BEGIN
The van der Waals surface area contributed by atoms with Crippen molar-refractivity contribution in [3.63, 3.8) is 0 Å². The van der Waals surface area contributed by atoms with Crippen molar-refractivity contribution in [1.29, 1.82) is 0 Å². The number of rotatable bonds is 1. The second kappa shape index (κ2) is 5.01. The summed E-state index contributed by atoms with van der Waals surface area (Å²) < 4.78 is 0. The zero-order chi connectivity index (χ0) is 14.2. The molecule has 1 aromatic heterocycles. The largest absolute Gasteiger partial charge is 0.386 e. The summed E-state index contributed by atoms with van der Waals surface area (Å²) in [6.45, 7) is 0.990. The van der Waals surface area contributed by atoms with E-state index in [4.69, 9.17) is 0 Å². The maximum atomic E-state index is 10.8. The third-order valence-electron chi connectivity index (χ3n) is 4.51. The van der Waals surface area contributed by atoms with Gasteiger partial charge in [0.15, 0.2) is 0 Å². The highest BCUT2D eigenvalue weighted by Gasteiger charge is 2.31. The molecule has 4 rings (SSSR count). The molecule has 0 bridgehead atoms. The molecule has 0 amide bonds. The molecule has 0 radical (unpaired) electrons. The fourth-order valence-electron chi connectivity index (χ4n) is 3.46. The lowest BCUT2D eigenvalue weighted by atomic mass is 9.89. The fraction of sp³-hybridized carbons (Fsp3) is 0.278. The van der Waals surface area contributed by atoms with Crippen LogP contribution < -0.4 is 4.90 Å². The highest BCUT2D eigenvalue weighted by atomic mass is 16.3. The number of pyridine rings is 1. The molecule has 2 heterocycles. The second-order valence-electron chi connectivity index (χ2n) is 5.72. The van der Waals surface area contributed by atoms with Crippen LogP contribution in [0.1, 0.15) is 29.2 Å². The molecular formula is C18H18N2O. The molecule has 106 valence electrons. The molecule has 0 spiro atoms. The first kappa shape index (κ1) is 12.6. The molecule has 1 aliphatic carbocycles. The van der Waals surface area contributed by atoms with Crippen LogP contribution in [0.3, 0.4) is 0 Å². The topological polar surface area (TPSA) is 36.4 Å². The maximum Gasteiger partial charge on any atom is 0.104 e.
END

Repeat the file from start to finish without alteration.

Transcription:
The van der Waals surface area contributed by atoms with Crippen molar-refractivity contribution in [3.63, 3.8) is 0 Å². The van der Waals surface area contributed by atoms with Crippen molar-refractivity contribution in [1.29, 1.82) is 0 Å². The number of rotatable bonds is 1. The second kappa shape index (κ2) is 5.01. The summed E-state index contributed by atoms with van der Waals surface area (Å²) < 4.78 is 0. The zero-order chi connectivity index (χ0) is 14.2. The molecule has 1 aromatic heterocycles. The largest absolute Gasteiger partial charge is 0.386 e. The summed E-state index contributed by atoms with van der Waals surface area (Å²) in [6.45, 7) is 0.990. The van der Waals surface area contributed by atoms with E-state index in [4.69, 9.17) is 0 Å². The maximum atomic E-state index is 10.8. The third-order valence-electron chi connectivity index (χ3n) is 4.51. The van der Waals surface area contributed by atoms with Gasteiger partial charge in [0.15, 0.2) is 0 Å². The highest BCUT2D eigenvalue weighted by Gasteiger charge is 2.31. The molecule has 4 rings (SSSR count). The molecule has 0 bridgehead atoms. The molecule has 0 amide bonds. The molecule has 0 radical (unpaired) electrons. The fourth-order valence-electron chi connectivity index (χ4n) is 3.46. The lowest BCUT2D eigenvalue weighted by atomic mass is 9.89. The fraction of sp³-hybridized carbons (Fsp3) is 0.278. The van der Waals surface area contributed by atoms with Crippen LogP contribution < -0.4 is 4.90 Å². The highest BCUT2D eigenvalue weighted by atomic mass is 16.3. The number of pyridine rings is 1. The molecule has 2 heterocycles. The second-order valence-electron chi connectivity index (χ2n) is 5.72. The van der Waals surface area contributed by atoms with Crippen LogP contribution in [0.1, 0.15) is 29.2 Å². The molecular formula is C18H18N2O. The molecule has 106 valence electrons. The molecule has 0 spiro atoms. The first kappa shape index (κ1) is 12.6. The molecule has 1 aliphatic carbocycles. The van der Waals surface area contributed by atoms with Crippen LogP contribution in [0.3, 0.4) is 0 Å². The topological polar surface area (TPSA) is 36.4 Å². The maximum Gasteiger partial charge on any atom is 0.104 e.